Violence in U.S. Culture: What’s Missing from the Gun Debate

In 1777, George Washington approved Springfield, Massachusetts as a site for manufacturing firearms, in order to prevent the usage of foreign weapons during the American Revolutionary War. After that, every passing conflict or war was an opportunity for the production of guns to increase and thus, our governments love and tight knit bond with the gun industry was born. Today, if you were to ask any opinionated person what they thought about gun violence they are likely to say one of two things. They’ll either go into a rant about mental illness in the U.S. needing more intensive care and attention, or proper gun reform needing to take place. The truth is, our problem is far too complex to be pushed into only two solutions, both of which ignore the fact that violence plays a very large role in our culture.

I’m sure you’re all familiar with the bar graphs floating around social media showing how the number of mass shootings that occur in the U.S. is significantly higher than compared to other developed nations. Many left wing people use these frequently to show how gun reform can lower the amount of shootings. While I too, had this way of thinking for so long, I’ve recently been questioning why else this nation has had to face these tragedies over and over again. Then it occurred to me: America is not like other countries.

Our nation was built off of violence and oppression towards minorities and the vulnerable, which the repercussions of still echoes in our society today. We associate violence with strength and guns with masculinity. Our government has a history of being closely allied with the gun industry. We are the largest producers of firearms in the entire world and they are glamorized in almost every aspect of our lives.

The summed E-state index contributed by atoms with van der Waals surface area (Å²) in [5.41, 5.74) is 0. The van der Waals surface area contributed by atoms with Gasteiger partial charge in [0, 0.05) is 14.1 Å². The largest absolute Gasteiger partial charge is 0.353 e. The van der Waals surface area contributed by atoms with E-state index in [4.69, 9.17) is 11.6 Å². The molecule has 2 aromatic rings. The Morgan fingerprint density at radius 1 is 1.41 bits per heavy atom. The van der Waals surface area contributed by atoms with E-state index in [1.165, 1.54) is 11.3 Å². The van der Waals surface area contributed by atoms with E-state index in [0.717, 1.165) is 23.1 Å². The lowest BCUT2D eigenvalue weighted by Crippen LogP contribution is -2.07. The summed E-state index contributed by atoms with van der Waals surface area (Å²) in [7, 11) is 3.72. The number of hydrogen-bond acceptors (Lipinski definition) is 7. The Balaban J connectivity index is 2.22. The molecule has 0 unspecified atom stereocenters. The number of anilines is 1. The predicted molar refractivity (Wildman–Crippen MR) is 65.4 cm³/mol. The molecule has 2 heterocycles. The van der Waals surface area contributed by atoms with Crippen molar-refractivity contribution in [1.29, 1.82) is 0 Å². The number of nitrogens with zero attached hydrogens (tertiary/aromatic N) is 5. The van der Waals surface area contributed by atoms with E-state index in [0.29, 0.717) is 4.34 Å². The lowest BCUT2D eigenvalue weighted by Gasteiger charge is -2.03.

Guns are used to heighten intense scenes of some of the most popular movies. Songs that mention shooting people are played continuously on the radio. We let children virtually shoot people in video games and give them toy guns without questioning. Guns are not just an accessory that America produces, they are embedded within our society. It would be naive of me to believe that stricter gun regulations would solve gun violence and rid mass shootings forever.

That being said, the ideology of “gun laws probably won’t work, so let’s not do anything” is illogical and a weak reason to be against gun reform. Will banning assault rifles ensure that they will not ever fall in the wrong hands again? Probably not. I am aware that the Columbine shooting occurred while a ban on assault rifles was taking place. However, that ban was only over a ten-year period, and ten years is simply not enough time for gun violence to end in a culture that has praised guns for centuries. Making guns more difficult to obtain is simply a small step in the right direction.

I won’t pretend that I have all the answers but personally, I always need the satisfaction of knowing that I did everything in my power to see a result that I want to happen. And right now, no matter your political affiliation, I think we can all agree that we are not doing enough to prevent the senseless killing of innocent people. It is not acceptable to deem our gun violence problem as incurable. We have a long way to go and it will take much more than only a gun reform, or only an increase in mental health care to create a reality where gun violence is not a part of our culture.

Contributing Editor: Christina Yellamaty

Christina Yellamaty is a recent college graduate from upstate NY and currently is interning at a Legal Aid Society division in the Family Law and Immigration units. She is preparing to apply for law school where she hopes to concentrate in Human Rights Law.

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